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the Prince of Wales, after due consideration, had determined to enter into, from a consciousness that though it certainly added to the duties, it much enlarged the comforts of life. His Royal Highness had well weighed the consequences of such a serious change of his condition, and viewing the bright example of connubial felicity which his Royal parents held up to all their subjects, had been equally led by reason and choice to enable himself to imitate their conduct, under the assurance that a perseverance in the same steady course of mutual affection, and unceasing regard and attention to each other, would ensure to him and his illustrious consort the same continued series, of the fame enviable enjoyments arising out of that substantial bliss, domestic happiness. No reasonable man, the Earl said, could contemplate the state of marriage without being convinced that it was a state in which all the amiable passions were engaged and interested in the cause of virtue and truth; the best and most essential felicities of life derived their origin from that source; it enhanced the joys, and divided the sorrows to which human nature was unavoidably liable; it diffused the blessings that resulted from it, universally, pervading the palace and the cottage alike, pouring the balm of consolation and comfort into the breast wounded by affliction, whether caused by sudden calamity and change of fortune, or the less avertible evils of personal pain or individual illness. Thoroughly persuaded of the permanent, pure, and tranquil joys that flowed from it under every circumstance of life, he felt it to be a solid ground of congratulation to his Majesty in so auspicious an event as the marriage to which he had referred; and therefore, without any longer detaining their Lordships, he would come directly to his purpose, and move that an humble address be presented to his Majesty to congratulate his Majesty on the nuptials of his Royal Highness the Prince of Wales, &c. &c. &c.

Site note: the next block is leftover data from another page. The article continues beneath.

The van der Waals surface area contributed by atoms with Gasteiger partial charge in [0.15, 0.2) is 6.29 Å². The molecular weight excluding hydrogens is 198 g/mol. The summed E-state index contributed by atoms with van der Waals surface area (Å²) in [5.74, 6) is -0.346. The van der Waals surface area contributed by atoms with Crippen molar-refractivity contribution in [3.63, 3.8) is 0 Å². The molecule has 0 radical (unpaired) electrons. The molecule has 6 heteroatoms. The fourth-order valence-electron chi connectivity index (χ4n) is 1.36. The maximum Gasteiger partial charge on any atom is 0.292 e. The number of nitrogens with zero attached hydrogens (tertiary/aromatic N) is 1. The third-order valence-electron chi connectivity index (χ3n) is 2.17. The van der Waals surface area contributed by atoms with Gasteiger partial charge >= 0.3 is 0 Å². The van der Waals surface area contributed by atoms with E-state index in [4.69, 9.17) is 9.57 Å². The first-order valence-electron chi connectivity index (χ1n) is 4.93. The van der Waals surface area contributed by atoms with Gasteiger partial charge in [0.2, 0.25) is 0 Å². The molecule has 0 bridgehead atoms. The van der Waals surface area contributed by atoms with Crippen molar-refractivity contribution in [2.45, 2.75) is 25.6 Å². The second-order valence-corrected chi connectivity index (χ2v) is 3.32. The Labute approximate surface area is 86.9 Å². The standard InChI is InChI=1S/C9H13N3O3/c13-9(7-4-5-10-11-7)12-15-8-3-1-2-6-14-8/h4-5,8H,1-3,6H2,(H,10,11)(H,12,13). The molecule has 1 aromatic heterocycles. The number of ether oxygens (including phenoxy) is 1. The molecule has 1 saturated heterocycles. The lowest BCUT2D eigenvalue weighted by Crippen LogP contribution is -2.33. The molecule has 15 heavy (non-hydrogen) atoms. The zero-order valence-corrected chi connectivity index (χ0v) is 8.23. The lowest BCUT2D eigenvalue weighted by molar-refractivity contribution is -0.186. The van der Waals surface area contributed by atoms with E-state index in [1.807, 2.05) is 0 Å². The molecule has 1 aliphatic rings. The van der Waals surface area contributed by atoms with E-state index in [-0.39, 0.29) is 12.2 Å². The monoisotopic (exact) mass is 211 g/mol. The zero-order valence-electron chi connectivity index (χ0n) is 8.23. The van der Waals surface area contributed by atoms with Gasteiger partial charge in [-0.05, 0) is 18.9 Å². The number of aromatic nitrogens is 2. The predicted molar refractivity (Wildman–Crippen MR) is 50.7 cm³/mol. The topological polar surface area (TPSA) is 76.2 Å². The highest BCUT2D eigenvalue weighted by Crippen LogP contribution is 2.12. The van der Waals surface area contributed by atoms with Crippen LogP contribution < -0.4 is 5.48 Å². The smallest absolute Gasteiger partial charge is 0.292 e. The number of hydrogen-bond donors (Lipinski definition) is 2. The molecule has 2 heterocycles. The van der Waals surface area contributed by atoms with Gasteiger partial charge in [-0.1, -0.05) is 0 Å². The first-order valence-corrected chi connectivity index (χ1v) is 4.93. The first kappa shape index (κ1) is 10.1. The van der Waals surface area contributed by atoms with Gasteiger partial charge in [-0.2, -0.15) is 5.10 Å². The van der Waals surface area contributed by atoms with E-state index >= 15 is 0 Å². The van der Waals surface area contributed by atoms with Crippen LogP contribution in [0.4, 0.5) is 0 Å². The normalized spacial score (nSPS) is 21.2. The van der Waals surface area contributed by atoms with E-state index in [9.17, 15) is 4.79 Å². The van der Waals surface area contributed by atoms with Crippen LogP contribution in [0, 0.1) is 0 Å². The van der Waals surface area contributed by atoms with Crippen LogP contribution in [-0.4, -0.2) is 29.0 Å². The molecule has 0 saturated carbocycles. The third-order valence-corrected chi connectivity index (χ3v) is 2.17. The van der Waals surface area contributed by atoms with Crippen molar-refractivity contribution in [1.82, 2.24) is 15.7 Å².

The motion was agreed to netnine eontradicente, and a Committee was instantly appointed to draw up the proper address.

The Lords named on the Committee withdrew, and in a few minutes returned with the address, which was agreed to, and the Lords, with white staves, ordered to wait on his Ma- , jesty, and know his Majesty's pleasure, when he would be attended by that House to present the same.

The Earl of Mansfield then moved an address of congratulation to her Majestv on the fame happy occasion, which was likewise agreed to uemine dijsentiente.

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His Lordship next moved a congratulatory address to their Royal Highnesses the Prince and Princess of Wales on the fame joyful occasion.

"Agreed to nenune dijsentiente.

Monday, April 13.

The Bill for widening the avenue to the city of London through Temple Bar was read a second time, and ordered to be committed before a select Committee.